There are lots of signs that the patent system needs reform. Have you noticed that some IP lawyers are now filing their own patents, and forming shell companies which exist only to generate lawsuits? Many writers have alarming stories about why IP law reform is needed. However, here is an eminently readable macro-analysis of issues facing the patent system and their real costs to innovators.
Economist and entrepreneur James Bessen has authored this analysis of the current state of the patent system with law academic Michael Meuer. Both are faculty members at Boston University, and their book Patent Failure: How Judges, Bureaucrats, and Lawyers Put Innovators at Risk has drawn praise for its economic analysis of our patent system.
Nobel Laureate in Economics Eric Maskin calls the book “a pioneering and heroic effort to quantify the ways in which our patent system has failed to live up to its raison d’être: promoting innovation.” You can hear Michael Meuer discuss the book for about an hour on Stanford University’s Hearsay Culture Show, or view a sample chapter.
What’s impressive is that they go beyond providing examples of erroneous patents, or costs on individual innovators, to provide an economic and legal analysis of the system. They marshal data from decades of filings by publicly traded companies to compare the costs and benefits of the patent system.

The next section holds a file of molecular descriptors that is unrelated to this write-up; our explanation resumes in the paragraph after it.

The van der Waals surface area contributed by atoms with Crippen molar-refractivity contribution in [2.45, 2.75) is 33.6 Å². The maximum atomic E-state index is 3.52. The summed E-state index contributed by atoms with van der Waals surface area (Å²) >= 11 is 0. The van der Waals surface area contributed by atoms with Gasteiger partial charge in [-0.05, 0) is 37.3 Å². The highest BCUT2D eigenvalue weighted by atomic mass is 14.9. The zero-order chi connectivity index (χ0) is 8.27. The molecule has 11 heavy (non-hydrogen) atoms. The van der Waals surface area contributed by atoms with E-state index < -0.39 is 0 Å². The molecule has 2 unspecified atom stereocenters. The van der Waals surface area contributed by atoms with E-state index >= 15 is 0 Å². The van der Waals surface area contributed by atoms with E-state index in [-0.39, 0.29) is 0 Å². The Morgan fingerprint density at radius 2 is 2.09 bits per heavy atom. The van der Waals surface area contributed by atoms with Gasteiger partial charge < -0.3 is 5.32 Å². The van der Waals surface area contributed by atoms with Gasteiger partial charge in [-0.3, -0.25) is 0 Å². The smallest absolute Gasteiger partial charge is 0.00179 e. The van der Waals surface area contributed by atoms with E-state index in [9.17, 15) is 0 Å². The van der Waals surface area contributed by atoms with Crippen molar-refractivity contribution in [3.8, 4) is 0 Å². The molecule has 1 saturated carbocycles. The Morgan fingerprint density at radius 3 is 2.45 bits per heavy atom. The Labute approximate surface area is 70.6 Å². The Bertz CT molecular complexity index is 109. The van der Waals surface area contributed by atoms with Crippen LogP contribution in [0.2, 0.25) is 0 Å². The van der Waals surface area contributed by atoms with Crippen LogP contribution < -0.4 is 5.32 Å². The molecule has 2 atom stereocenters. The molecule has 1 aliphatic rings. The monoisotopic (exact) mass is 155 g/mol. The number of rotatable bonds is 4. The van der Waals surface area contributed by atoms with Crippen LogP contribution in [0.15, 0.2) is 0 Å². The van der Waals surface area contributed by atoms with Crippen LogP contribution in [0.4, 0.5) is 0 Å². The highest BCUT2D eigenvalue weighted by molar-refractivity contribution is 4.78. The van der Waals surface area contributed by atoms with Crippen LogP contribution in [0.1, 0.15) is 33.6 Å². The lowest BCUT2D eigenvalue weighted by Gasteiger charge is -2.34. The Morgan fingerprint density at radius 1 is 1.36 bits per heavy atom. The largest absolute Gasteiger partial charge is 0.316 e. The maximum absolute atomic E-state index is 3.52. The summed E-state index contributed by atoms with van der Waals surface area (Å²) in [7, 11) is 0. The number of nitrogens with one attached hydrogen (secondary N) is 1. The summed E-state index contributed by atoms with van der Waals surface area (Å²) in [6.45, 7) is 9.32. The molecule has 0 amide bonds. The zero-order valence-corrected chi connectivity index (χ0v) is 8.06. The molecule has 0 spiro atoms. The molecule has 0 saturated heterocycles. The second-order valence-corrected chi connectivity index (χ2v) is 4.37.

Their fundamental conclusion is that in most industries, the hard cost on innovators defending against patent suits outstrips the financial benefit they gain through licensing. They compare the patent system’s conventions to those used to assign real estate property.
The property system provides very crisp boundaries and an efficient system for determining who, if anyone, has a claim on specific real estate. In contrast, the patent system often fails to provide good public boundaries and notice of where patent-based rights are situated, and to define their extent. This results in the potential for inadvertent infringement, particularly as patented ideas may be difficult to identify through searching.
This uncertainty allows certain patent holders to capitalize on relatively weak patents that could arguably have a broad scope, and then use this lack of clear definition to extract settlement payments from true innovators.
Notably, their analysis suggests that life sciences and chemistry patents hold the greatest benefit for their holders. The structure of these particular patents tend to provide clearer boundaries of scope, and also allow for better notice by being more easily identifiable through standard search processes. So this trend is confirms their thesis of the need for greater definition of boundary and notice.
The book provides a sedate, scholarly, and reasoned discussion of the history of patent law, explores what we mean by innovation, and presents original empirical research to determine what value and costs patent law brings to inventors. Since they don’t calculate the cost of “patenting around” existing patents, their calculations of cost are likely on the restrained side. Readers of Larry Lessig and Richard Posner will feel right at home, as their analysis draws broadly from economic and public policy.
It’s well worth a free look or listen (see the links above), and it’s a satisfying read if you decide to take the time. If you’re reading this blog, you’d likely really enjoy Patent Failure.